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4 rescued sea lions released back to the ocean in Laguna Beach

By Erika I. Ritchie, ocregister.com

9 days ago   Article ID# 4089274
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Pacific Marine Mammal Center

SANTA ANA, CALIFORNIA (ocregister.com) - Kendra Leak leaned over Jyn’s kennel for one final close-up look at the now fat and healthy sea lion pup. It was a huge difference from the emaciated pup she first saw after Jyn was found stranded in Newport Beach in January.

Seconds later, on Sunday morning, Leak unlocked the door to the kennel and held her breath, waiting to see if Jyn would rush out to the surf or hesitate.

Animal care staff from the Pacific Marine Mammal Center opened cage doors for three other sea lion pups – Kinsey, Syrah and Whiskers – giving them a straight shot to the surf at Aliso Beach just feet away.

More than 100 people fell silent in anticipation, but the sea lions didn’t dart out. Instead, they huddled together in front of Whiskers’ kennel. Whiskers was rehabilitated at PMMC after becoming entangled in fishing gear and rescued by a U.S. Coast Guard boat outside Newport Harbor on Jan. 14.

To the onlookers, it may have seemed like they were kissing – but really they were smelling each other’s breath.

“It’s kind of what dogs do when they greet each other, but sea lions are just more polite,” said Wendy Leeds, animal care coordinator at the Laguna Beach-based marine mammal rescue center.

With some nudging from animal care staff, the pups got a good whiff of ocean and hurried toward the surf, diving through the waves together. A huge round of applause and cheers came from the group assembled in the morning fog.

“It was a really good release,” said John Cunningham, a former Laguna Beach High School teacher and former seasonal Laguna Beach lifeguard who, in 1971, co-founded the rescue center in an old red barn on Laguna Canyon Road. “It’s a reward for all the hard work done by the center staff and volunteers to see them go out in good condition.”

The release of the four sea lions is the center’s largest so far this year. It has rescued 18 sea lions since January – a figure that center officials call more normal than the mass strandings of recent years.

Kinsey was the first sea lion rescued this year. She was found in San Clemente on New Year’s Day. Then came Syrah, rescued Jan. 2 in Newport Beach.

The pups – all born on the Channel Islands in June and July – were well underweight at an average of 28 pounds, half of normal. After being tube fed, re-hydrated and taught to compete for fish, they were released at more than 80 pounds each.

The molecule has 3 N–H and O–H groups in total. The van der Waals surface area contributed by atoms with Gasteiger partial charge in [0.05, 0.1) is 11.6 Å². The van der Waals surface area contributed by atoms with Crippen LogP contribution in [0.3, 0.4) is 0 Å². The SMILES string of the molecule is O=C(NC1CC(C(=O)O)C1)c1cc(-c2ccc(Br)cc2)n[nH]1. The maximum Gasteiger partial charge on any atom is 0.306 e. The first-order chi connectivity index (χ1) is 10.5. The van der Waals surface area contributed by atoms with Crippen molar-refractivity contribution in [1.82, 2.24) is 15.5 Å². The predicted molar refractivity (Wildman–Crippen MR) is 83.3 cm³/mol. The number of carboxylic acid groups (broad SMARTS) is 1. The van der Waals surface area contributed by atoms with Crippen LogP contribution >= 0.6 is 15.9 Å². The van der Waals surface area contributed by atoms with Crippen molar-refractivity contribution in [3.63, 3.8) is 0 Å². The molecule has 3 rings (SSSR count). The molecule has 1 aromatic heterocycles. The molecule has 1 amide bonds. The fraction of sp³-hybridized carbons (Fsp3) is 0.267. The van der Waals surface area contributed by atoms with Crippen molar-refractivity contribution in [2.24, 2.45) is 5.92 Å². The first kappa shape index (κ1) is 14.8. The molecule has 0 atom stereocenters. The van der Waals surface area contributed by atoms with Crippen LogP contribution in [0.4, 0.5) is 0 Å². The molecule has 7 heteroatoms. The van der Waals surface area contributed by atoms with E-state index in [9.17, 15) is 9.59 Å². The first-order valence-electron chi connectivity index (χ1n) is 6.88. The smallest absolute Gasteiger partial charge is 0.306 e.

In 2016, PMMC rescued more than 301 sea lions; at this time last year, it had rescued 177 sea lions. It also had rescued one harbor seal and five elephant seals. Since 2013, the center has rescued 1,433 sea lions, 97 elephant seals, 216 harbor seals and 10 fur seals.

A lack of food sources available to lactating mothers close to sea lion breeding grounds on the Channel Islands led to the mass strandings starting in 2013, according to federal officials.

Pups waited for their mothers to return after long hunting trips looking for squid and mackerel to create nutrient-rich milk for their pups. Mothers had to swim farther from the Channel Islands to find food, however. During that time, experts say, pups either starved on the islands or followed older sea lions off the islands to beaches along the Southern California coast where the weak, sick and dehydrated animals beached themselves.

For the first time in four years, scientists at the National Oceanic and Atmospheric Administration last fall projected improvements on the Channel Islands rookeries.

Sharon Melin, a wildlife biologist for NOAA’s Alaska Fisheries Science Center Marine Mammal Laboratory, has studied sea lions at the rookeries for more than three decades. A visit last summer showed that the pups born in June and July were doing better than in recent years. Their weights were up. But Melin also found that many fewer pups were born in 2016 than in 2015.

With healthier pups, staff at rescue centers such as PMMC, Sea World and Marine Mammal Care Center Los Angeles in San Pedro are optimistic that strandings will decline this year. Sea lions typically strand from December to early June, peaking in March and April.

“The numbers are more normal this year,” said Keith Matassa, executive director at PMMC. “But Thursday we rescued another sea lion pup and an elephant seal. We’ll see what happens in the next two months. Right now, we’re breathing a sigh of relief but it’s not over yet.”

For Leak, 32, Sunday’s experience was extra special. She grew up and lives in Newport Beach and as a child spent many hours at Davey’s Locker watching sea lions.

She and her boyfriend, Paul Grogan, sponsored Jyn with $500 after she was rescued in Newport Beach on Jan. 21. That meant they got regular updates on her progress. They also took trips to the center in Laguna Canyon to watch her get healthier.

“I think the way they make it an individual connection with the animal makes you care and drives stewardship of our environment,” said Leak. “It’s our responsibility to make sure these animals have a safe place to live.

“It was a perfect moment as they all set out together,” she added.

Copyright 2017 ocregister.com   (Copyright Terms)
Updated 9 days ago   Article ID# 4089274

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